I blame my loss of sleep on He Who Shall Not Be Named.
(He knows who he is.)
In our house, when it comes to sleep and curfews for children, even adult children, my youthful husband and my young self are more than happy to play the “old person” card.
“We need you home by 11 each night,” we tell He Who Shall Not Be Named, our one holdout to empty nesting.
“We are old,” we lovingly explain. “We work. We need our sleep. We worry about you when you aren’t here…”
(BTW, a text at 11:02 saying you are going to work out is not acceptable.)
I’m pretty sure He Who Shall Not Be Named does not understand. My husband is an “often riser” while I am an “early riser.” Oftentimes during the night, he wakes and wanders, sleep walking and sleep eating and sleep messing up my kitchen while checking on the whereabouts of our other home dwellers. But he is asleep almost immediately when he returns to bed a few moments later. Thus my husband has saved me from curfew worry much of the time. He simply awakens me to let me know He Who Shall Not Be Named (henceforth known as HWSNBN) is home, and I am lulled, comforted, back to sleep.
Except when HWSNBN isn’t at home by curfew.
Then our conversation is a little longer and I am awakened from a deep sleep for curfew worry or anger or mere questions. Then I am alert and unable to return to sleep.
Case in point: last night when we may or may not have received a text at 11:02 declaring plans that would cause a missed curfew.
This is how such a missed curfew affects me (in case you want to share it with HWSNBN):
I get up and use the bathroom and drink some water and then return to bed. And then I toss and turn and become aware that the cat is sleeping where my feet should be and I am still thirsty. I drink some water, return to bed to turn and toss. I wonder that I ever resented Florida humidity when a dry, freezing, bitter cold makes me feel completely parched. And cold. I consider that I am cold and add my third afghan atop my blanket.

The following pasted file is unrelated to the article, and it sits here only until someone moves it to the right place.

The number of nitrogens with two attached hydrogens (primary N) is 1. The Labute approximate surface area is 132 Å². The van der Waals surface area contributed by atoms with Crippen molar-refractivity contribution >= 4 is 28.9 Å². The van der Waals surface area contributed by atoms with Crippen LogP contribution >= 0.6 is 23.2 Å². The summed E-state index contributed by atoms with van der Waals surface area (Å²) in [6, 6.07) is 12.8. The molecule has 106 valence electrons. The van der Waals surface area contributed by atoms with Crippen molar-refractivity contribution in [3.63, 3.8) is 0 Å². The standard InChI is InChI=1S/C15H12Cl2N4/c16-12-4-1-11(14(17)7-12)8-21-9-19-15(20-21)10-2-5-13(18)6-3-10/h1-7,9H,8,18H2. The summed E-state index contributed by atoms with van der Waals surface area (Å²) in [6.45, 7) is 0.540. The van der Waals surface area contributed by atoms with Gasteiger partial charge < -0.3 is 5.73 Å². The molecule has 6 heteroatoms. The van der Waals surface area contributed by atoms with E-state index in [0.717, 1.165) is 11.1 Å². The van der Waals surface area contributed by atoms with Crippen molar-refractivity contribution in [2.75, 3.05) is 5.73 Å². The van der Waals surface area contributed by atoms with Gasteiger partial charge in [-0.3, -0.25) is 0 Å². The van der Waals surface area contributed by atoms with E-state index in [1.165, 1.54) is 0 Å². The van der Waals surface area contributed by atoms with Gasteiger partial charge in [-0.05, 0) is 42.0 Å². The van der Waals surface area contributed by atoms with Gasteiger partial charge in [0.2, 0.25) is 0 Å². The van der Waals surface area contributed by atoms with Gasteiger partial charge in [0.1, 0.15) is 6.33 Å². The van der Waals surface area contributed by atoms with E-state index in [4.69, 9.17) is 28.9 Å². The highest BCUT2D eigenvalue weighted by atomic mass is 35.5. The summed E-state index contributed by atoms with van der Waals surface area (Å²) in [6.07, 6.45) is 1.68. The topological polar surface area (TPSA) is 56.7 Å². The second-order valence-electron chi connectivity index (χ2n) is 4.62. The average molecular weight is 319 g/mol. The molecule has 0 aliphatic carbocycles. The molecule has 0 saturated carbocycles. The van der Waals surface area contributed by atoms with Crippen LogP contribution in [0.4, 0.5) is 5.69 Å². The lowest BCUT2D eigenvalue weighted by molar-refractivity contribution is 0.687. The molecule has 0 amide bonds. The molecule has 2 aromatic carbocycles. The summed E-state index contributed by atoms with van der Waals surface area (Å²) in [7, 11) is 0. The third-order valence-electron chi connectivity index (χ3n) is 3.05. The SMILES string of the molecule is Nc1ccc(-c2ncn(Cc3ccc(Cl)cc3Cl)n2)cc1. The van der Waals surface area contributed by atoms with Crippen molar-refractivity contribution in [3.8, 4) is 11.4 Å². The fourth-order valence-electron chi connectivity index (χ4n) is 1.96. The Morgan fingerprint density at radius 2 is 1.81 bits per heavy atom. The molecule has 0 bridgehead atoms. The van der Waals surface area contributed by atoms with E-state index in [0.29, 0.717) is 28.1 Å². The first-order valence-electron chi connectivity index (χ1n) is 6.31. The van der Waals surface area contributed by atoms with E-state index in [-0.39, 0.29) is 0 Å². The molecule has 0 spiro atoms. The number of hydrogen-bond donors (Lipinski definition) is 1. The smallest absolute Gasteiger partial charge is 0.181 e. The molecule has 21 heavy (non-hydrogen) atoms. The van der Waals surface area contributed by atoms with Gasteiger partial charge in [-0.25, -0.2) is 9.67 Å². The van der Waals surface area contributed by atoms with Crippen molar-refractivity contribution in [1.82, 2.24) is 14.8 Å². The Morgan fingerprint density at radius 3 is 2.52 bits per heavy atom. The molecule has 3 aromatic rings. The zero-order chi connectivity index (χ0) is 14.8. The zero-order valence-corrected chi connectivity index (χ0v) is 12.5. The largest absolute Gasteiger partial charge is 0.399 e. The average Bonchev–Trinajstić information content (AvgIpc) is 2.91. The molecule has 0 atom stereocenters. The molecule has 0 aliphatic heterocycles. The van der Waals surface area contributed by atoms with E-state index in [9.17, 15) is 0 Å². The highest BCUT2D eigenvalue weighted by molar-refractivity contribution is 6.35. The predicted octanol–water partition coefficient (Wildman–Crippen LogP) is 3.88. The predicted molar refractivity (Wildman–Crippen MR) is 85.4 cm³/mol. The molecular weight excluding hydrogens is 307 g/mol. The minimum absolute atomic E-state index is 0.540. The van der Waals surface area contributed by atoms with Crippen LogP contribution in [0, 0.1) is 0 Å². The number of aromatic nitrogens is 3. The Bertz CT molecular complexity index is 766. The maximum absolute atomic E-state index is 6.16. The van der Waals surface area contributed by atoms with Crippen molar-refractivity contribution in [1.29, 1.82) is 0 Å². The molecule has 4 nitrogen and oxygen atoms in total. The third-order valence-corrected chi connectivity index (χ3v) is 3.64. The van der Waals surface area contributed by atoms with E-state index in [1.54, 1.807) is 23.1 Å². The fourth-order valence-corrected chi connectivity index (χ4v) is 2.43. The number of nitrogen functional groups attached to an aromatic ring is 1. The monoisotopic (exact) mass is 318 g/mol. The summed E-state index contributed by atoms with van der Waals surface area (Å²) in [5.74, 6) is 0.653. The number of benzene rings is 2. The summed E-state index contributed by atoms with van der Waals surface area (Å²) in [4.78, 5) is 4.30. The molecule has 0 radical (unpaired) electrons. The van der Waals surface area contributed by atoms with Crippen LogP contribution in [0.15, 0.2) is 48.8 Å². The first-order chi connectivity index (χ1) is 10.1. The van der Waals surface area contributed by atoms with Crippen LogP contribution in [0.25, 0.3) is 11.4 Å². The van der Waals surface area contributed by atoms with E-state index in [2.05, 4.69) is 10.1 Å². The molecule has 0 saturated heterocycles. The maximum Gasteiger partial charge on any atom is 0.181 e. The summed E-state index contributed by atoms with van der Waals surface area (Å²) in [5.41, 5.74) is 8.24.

At 1 a.m., still unable to sleep, I get out of bed, walk to the kitchen for more water, where I see HWSNBN casually dunking freshly baked oatmeal chocolate chip cookies in a wide glass of milk. We exchange a few mostly friendly words. His include “These cookies are surprisingly good’ and “Are you getting up to work out at 4:30?” Mine include “I get up at 4:30 but leave for the gym a little later” and then “You need to get back by your curfew; I am old; I work; I need my sleep…” To which he replies “hrrrumph.”
I return to bed to toss and turn, apparently. I realize I am still cold and decide a warm head would make all the difference, get out of bed to put on my wool stocking cap, toss, turn, consider that I look like Mushmouth from Fat Albert, remain chilled. The hat twists awkwardly when I move my head on the pillow. I feel warmer enough (yes, not warm, just warmer) to continue wearing the hat and try to keep my head still to accommodate it. I fail to fall asleep. At 2:30 a.m., my husband recognizes that I am cold, and spoons with me in the middle of the bed. I try to make him move to my side of the bed to warm it up, but no. Perhaps a little closer to my pillow, maybe? I try to pull it toward me but in doing so mess up the hat. I straighten it and try to nestle closely. I am finally warm. But I still do not sleep. At 3 a.m., as we give up warmth for sleep, my husband asks,
“Why aren’t you using your heating blanket?”
I turn on the light, dig in the cedar chest at the foot of the bed to retrieve the blanket that I had completely forgotten in our too-warm November and December months, spread it, plug it in and turn it on — and promptly fall out of consciousness, cold or curfew anger or otherwise.
Until 4:30, that is.